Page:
While the lack of great detail is obvious in USA Today’s article, there are certain features of the article that contribute to its public value. The article is a quick and easy read, and provides factual bits of information that are easy to remember, but ultimately do not contribute to an organized passage. Explanations of the study are vaguer than either of the science-specific articles; however, Kua et al. explains that a shift from logos to pathos occurs in popular press articles with a scientific scope who do not want to “scare away” their lay readers with unfamiliar jargon (Kua et al., 2004). Such is evident in USA Today’s article. Halfway through the passage, the article's authors appeal to the pathos of their readers by including a segment on ADHD’s worldwide incidence in children to imply that the need for research in this field is dire.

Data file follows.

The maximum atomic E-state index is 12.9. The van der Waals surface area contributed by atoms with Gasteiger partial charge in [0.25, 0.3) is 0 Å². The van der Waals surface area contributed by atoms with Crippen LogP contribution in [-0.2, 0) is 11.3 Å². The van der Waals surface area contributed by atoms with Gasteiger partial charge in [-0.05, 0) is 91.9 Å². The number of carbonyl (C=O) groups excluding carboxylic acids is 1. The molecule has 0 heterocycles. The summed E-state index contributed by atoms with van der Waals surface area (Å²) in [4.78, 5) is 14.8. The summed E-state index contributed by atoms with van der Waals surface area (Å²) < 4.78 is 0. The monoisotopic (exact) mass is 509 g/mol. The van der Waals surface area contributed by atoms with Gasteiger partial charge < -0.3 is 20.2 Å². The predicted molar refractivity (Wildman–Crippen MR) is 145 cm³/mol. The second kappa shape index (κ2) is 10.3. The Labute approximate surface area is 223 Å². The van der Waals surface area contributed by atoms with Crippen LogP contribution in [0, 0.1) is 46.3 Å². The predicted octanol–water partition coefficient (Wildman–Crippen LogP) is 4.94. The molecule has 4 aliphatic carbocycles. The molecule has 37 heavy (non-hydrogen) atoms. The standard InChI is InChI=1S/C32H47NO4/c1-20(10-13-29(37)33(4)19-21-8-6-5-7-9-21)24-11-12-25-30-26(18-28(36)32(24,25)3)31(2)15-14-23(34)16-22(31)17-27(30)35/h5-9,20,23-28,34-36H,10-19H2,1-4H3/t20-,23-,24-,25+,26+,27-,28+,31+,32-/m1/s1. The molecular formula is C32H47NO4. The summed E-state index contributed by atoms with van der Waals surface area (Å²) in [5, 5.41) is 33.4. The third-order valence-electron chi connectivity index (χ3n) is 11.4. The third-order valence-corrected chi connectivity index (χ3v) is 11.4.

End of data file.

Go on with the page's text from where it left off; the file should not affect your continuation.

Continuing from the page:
The conclusion of this article includes many ambiguous quotes that are overshadowed by the prestigious titles of the individuals from whom they come. For example, a professor at of molecular neuroscience at the University of Burbach states that ADHD is “the last phase of development that’s gone wrong” and that “the brain just needs to be fine-tuned.” In light of these statements, Kua et al. would encourage us to ask, What developments have gone wrong? In what sense does the brain need to be “fine-tuned”? Can we really cure ADHD so simply (Kua et al., 2004)?